Three World Cup and European Championship opening-day games to forget

The opening games of major championships, particularly the World Cup and the Euros, receive a lot of attention but often flatter to deceive. Here are three truly awful tournament openers...

1966 World Cup: England 0-0 Uruguay

That's right! England may have had a glorious tournament in 1966, but their opening game was an utterly forgettable affair.

England had some incredible talent on display - Gordon Banks, Bobby Moore, Bobby Charlton and Geoff Hurst to name a few - and there was excitement from the home crowd way before the first whistle even blew.

The first match-up was against Uruguay, two-time winners of the competition, with their last success having come 16 years previously. Their 1966 incarnation was a far cry from those successful sides, but they were still a formidable opponent.

The game, though, was boring. Plain and simple.

England head coach Alf Ramsey had been criticised for employing a system that lacked flair, with many people describing it as dull. However, he was insistent his way was the right way, and of course he was vindicated.

Keeper Ladislao Mazurkiewicz celebrates Uruguay's opening-day draw against England in 1966
Keeper Ladislao Mazurkiewicz celebrates Uruguay's opening-day draw against England in 1966

Uruguay were a strong and well-organised team, and that made it difficult for England to break them down. Therefore, it was perhaps unsurprising that both teams stood firm and the game ended goalless.

It wasn't the best way to start, but in hindsight, it didn't really matter. However, England did pick up one record, becoming the first World Cup-winning team to go on to win the trophy despite not winning their opening match.

1968 European Championships: Italy 0-0 Soviet Union

The 1968 European Championships were the first time the tournament went under that moniker, having been renamed from the European Nations' Cup.

The hosts for this year's iteration were Italy, one of the teams who played in this terrible opening game. Note that in 1968, only four teams participated in the competition, meaning the opening games were technically the semi-finals.

Back in the early days of the tournament, if the semi-final games finished as a draw after extra-time, instead of going to penalties, there would be a coin toss.

On June 5, 1968, that's exactly what happened. Italy hosted the Soviet Union in Naples and in front of 68,000 fans, the two teams played out a goalless draw after 120 minutes of play.

As a result, the referee pulled out the silver and called for the captains of each side.

It was Italy who came out victorious and progressed to the final of the competition, where they defeated Yugoslavia 2-0 in a replay following a 1-1 extra-time draw.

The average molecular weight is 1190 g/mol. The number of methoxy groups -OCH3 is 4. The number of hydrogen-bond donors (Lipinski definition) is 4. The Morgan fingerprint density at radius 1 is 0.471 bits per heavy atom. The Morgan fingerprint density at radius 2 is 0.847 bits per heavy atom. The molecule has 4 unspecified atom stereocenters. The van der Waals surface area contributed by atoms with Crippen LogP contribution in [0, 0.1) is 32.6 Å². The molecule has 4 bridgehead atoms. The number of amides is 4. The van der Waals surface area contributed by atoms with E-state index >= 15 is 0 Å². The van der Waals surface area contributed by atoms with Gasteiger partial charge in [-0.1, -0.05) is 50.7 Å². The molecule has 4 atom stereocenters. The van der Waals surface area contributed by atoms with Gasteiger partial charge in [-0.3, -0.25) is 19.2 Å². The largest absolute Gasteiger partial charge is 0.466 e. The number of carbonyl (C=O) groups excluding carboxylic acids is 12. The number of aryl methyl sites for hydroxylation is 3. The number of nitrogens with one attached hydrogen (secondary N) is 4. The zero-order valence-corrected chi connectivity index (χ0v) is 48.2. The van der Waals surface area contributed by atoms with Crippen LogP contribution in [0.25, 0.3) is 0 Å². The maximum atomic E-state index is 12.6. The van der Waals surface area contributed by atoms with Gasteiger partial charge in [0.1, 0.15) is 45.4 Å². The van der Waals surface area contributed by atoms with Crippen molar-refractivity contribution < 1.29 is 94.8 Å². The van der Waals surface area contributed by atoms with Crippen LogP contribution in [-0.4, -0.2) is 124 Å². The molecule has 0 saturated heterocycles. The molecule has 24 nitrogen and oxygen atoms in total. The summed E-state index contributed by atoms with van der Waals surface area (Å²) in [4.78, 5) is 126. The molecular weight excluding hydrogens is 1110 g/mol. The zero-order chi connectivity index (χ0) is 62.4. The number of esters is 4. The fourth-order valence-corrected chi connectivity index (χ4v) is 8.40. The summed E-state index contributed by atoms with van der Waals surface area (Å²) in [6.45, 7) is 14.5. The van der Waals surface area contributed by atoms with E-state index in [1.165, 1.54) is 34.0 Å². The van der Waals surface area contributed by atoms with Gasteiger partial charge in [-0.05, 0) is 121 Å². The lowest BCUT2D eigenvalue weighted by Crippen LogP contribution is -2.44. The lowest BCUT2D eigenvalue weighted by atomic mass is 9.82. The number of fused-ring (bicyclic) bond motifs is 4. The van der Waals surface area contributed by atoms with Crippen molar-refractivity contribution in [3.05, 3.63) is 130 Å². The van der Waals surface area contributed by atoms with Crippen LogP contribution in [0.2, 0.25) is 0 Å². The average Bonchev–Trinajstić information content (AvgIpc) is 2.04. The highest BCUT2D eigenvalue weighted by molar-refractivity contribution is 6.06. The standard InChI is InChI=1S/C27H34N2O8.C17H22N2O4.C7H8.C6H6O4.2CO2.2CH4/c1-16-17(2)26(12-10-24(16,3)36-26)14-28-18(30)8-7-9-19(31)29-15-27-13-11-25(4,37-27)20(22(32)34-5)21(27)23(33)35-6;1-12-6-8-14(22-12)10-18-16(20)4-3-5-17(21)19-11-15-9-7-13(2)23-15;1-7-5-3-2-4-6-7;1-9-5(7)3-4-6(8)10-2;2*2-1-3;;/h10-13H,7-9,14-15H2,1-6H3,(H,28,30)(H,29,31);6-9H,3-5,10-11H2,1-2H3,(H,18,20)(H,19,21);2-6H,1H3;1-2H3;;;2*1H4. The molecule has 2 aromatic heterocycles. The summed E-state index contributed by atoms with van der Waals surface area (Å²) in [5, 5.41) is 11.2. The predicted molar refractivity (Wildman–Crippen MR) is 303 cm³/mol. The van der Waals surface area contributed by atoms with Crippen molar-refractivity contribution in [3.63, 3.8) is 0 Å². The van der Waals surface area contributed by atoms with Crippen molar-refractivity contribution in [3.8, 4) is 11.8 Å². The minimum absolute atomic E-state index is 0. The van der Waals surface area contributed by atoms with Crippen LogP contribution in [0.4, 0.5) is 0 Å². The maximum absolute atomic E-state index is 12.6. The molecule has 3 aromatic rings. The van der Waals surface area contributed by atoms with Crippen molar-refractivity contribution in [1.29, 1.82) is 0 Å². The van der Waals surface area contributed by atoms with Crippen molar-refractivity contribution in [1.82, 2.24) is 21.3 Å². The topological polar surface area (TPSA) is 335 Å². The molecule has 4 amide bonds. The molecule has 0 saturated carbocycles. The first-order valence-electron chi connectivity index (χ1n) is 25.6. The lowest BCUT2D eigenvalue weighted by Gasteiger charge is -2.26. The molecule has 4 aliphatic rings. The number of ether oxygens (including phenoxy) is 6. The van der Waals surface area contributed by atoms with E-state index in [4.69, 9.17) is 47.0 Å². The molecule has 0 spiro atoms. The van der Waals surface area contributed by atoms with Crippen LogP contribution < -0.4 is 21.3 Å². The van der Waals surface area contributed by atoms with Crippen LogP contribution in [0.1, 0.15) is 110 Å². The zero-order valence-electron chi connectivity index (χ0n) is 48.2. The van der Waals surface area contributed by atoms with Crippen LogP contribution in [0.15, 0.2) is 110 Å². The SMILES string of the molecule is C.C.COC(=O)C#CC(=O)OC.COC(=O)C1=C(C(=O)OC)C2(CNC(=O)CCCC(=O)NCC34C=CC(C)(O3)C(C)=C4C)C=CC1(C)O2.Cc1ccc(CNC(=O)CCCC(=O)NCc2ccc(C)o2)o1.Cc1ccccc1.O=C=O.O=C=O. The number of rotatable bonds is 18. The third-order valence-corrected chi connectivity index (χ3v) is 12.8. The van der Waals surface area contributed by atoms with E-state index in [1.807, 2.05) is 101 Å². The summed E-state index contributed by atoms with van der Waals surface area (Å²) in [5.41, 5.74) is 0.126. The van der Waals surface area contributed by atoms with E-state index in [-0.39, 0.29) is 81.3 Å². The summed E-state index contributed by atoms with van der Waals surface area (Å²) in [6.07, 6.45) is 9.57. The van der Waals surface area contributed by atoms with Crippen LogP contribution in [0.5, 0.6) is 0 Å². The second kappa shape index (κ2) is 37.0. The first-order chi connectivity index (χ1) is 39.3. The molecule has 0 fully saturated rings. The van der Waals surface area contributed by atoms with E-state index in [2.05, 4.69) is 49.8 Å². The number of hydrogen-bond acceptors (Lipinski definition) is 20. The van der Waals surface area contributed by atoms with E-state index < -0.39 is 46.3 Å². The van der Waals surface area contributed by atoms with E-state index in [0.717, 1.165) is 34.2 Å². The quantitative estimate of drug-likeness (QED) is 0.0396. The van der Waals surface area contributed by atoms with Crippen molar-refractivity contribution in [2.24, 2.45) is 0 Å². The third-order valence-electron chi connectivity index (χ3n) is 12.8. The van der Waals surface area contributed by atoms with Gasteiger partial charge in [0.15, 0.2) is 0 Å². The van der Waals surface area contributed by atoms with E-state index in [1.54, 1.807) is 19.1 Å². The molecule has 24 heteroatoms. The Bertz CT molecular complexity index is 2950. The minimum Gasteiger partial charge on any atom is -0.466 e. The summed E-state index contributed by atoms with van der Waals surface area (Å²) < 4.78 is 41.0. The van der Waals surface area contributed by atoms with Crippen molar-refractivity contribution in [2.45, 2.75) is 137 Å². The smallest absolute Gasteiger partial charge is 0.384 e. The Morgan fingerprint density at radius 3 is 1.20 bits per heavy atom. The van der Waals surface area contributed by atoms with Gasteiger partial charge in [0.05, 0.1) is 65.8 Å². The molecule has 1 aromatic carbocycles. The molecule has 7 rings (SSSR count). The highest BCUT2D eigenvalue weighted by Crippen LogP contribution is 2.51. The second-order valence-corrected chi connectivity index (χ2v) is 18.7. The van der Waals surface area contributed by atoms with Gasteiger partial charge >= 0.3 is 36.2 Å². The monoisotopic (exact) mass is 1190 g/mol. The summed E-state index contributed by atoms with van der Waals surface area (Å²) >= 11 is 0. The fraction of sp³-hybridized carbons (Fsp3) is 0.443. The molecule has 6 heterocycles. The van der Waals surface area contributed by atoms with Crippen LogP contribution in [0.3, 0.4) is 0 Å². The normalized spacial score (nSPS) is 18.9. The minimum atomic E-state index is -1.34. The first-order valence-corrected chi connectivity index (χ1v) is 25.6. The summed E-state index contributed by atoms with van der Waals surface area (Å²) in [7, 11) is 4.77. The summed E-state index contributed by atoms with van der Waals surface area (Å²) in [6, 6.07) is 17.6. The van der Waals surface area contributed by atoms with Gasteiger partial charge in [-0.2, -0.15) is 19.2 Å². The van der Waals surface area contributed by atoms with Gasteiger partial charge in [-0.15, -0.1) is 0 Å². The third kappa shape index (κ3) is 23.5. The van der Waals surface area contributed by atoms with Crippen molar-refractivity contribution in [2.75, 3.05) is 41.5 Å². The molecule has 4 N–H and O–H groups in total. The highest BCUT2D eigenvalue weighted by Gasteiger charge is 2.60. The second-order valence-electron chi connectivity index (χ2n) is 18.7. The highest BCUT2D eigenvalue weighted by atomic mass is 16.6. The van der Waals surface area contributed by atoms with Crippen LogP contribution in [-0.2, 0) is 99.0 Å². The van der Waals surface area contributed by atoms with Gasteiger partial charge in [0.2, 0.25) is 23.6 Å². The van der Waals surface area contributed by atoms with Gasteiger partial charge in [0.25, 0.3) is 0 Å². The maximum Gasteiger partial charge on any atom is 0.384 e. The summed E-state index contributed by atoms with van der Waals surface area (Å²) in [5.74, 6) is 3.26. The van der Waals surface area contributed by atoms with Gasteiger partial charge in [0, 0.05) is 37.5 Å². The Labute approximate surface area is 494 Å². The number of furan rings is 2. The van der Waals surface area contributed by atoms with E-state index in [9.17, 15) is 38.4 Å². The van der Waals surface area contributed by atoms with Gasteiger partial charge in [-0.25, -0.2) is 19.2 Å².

1996 European Championships: England 1-1 Switzerland

England's Paul Ince battles Switzerland's Marco Grassi for possession
England's Paul Ince battles Switzerland's Marco Grassi for possession

England hosted Euro 96 30 years after they had won the World Cup on home soil and history repeated in one sense as the opening games of both competitions were incredibly dull.

The hype was high heading into Euro 96. England were hosting the tournament, there were parallels with 1966 and the Three Lions had a strong side.

They also had an anthem - 'Football's Coming Home' - which galvanised the fans and helped implant a sense of hope that had not been felt since the World Cup success.

England were drawn in a rather tricky group with NetherlandsScotland and Switzerland, but the hosts managed to go unbeaten in the group stage with two wins and one draw to finish top.

The one draw came in the opening game against Switzerland, arguably the weakest team of the group, with the Scotland game essentially being a local derby.

The Swiss were no pushovers, though. Despite a 3-1 defeat to England at Wembley seven months earlier, as well as having lost manager Roy Hodgson to Inter Milan, Switzerland put in a tenacious and spirited display.

Alan Shearer celebrates scoring the opening goal of Euro 96
Alan Shearer celebrates scoring the opening goal of Euro 96

Alan Shearer struck first, giving England the lead in the 23rd minute. However, England couldn't find a second and Switzerland grew into the game, hitting the crossbar just before half-time.

Their 83rd-minute penalty equaliser, courtesy of Kubilay Turkyilmaz, was accompanied by the sound of the host nation's balloon being well and truly pricked.

Thankfully, as in 1966, England bounced back from their opening-day disappointment, sweeping the nation along in a frenzy of hope and expectation as they beat Scotland, Netherlands and Spain (on penalties).

But then came Germany...